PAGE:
Diane Lane and Amanda Plummer in Cattle Annie and Little Britches

This 1980 film is an old-fashioned Hollywood Western that glorifies outlaws and romanticizes the Wild West. It features the corny emoting of Old Hollywood legend Burt Lancaster, and you can fairly argue that it seems more like a 1955 movie than a 1980 effort, but I have to admit that I enjoyed setting my brain aside to watch this mindless whitewashing of the Doolan-Dalton gang.

Unfortunately, it’s a PG film, and the only nudity was from John Savage. Boo!

Amanda Plummer (Cattle Annie), who was 22 when the film was lensed in the summer of 1979, and future star Diane Lane (Little Britches), who was only 14, bathed in the river with the outlaw gang, but they stayed covered.


Plummer
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Lane

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Notes:

  • The real Cattle Annie was only 13 when she was captured, but Plummer looked young enough to play the part.
  • Plummer (Honey Bunny in Pulp Fiction) is the daughter of Tammy Grimes and the stage and screen icon, Christopher Plummer.
  • The real Cattle Annie, at least according to one version of the tale, lived until 1978! She was almost 96 when she passed.

7 thoughts on “Diane Lane and Amanda Plummer in Cattle Annie and Little Britches

  1. The Draughtsman’s Contract was the first film of his I ever saw, and it was in college when my tolerance for pretentiousness was a lot higher.

    The next one I saw was Cook/Thief, which I think is inarguably a good movie (and arguably his only truly good one). Then I went back and saw some of the ones in between and they were . . . variable.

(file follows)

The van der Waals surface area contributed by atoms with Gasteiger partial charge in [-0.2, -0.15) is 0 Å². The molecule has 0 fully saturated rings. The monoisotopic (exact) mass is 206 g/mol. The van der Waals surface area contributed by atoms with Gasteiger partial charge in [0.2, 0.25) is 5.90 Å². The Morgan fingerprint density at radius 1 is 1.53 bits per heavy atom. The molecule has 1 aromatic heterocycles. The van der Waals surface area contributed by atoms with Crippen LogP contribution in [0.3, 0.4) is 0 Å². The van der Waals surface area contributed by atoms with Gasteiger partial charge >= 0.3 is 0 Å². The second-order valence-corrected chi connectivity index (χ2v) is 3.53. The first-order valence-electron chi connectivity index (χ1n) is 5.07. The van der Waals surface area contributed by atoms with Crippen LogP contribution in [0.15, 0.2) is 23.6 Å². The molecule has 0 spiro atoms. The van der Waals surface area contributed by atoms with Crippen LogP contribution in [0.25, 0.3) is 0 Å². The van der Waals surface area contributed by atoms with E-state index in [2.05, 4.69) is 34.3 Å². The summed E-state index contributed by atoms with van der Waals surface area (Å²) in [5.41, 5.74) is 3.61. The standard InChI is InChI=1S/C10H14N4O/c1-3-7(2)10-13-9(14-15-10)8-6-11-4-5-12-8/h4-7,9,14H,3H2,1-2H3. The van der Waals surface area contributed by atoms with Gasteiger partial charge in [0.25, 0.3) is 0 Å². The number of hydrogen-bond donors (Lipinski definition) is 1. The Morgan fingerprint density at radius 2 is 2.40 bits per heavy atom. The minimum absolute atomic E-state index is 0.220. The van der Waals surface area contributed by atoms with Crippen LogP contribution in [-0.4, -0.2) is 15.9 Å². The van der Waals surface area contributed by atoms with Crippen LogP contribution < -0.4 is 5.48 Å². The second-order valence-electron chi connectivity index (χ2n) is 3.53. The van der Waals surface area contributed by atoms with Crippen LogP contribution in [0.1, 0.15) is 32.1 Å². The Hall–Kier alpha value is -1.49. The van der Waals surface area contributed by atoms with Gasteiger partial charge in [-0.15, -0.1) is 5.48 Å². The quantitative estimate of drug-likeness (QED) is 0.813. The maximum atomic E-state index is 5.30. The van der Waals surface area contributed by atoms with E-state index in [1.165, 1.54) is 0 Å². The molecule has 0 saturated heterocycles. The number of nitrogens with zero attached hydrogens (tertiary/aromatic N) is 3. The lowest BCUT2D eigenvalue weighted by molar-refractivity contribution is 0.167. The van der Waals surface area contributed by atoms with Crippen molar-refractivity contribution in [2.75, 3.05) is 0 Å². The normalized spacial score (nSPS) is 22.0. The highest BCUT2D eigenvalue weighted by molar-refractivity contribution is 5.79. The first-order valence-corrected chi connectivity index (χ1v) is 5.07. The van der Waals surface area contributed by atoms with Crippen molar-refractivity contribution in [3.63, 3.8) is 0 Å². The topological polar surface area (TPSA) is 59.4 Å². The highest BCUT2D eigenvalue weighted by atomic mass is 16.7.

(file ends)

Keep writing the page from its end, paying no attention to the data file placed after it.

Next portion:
I’m not a big art museum goer, but my approach to his movies is now like going to see some paintings: there’s going to be lot of pretty pictures and a lot of stuff that is just weird. One might say you shouldn’t need to treat a film like that, but there’s usually at least parts of his movies I find intriguing.

    As a comparison, I can’t sit through any Tarlovsky.

  2. Plummer had a quick but surprisingly hot nude scene in 8 1/2 Women, literally riding a horse bare backed

      1. Thanks Scoop – only Peter Greenaway could talk an actress into “Yes, you’ll be naked in a bathtub with a pig” & it’s one of his more NORMAL movies

        1. Greenaway is of the guys I find interesting even at his most pretentious. The nudity certainly helps.

          1. I took a date to see The Cook The Thief etc. It was fun watching people – couples mostly – walk out after about the parts you’d expect. That one was OK and he can really put a shot together, but mostly I can’t hang with his stuff.

          2. It varies so much from film to film. Some of his films are watchable, and even have some entertainment value, but at his worst he is pretentious and an insufferable bore. The Draughtman’s Contract is one of the most boring films ever made. Prospero’s Books was summarized by my Russian girlfriend as the “most pretentious ever,” although she had previously seen all of Tarkovsky’s films.

            He’s one of the best at getting people naked, and there’s no doubt that his sense of visual composition is superlative. Nightwatching should be required viewing for art history students.

            But I wouldn’t re-watch any of his films except to see the nudity. As I wrote about his films years ago, the purity of my artistic appreciation is never diluted by comprehension.

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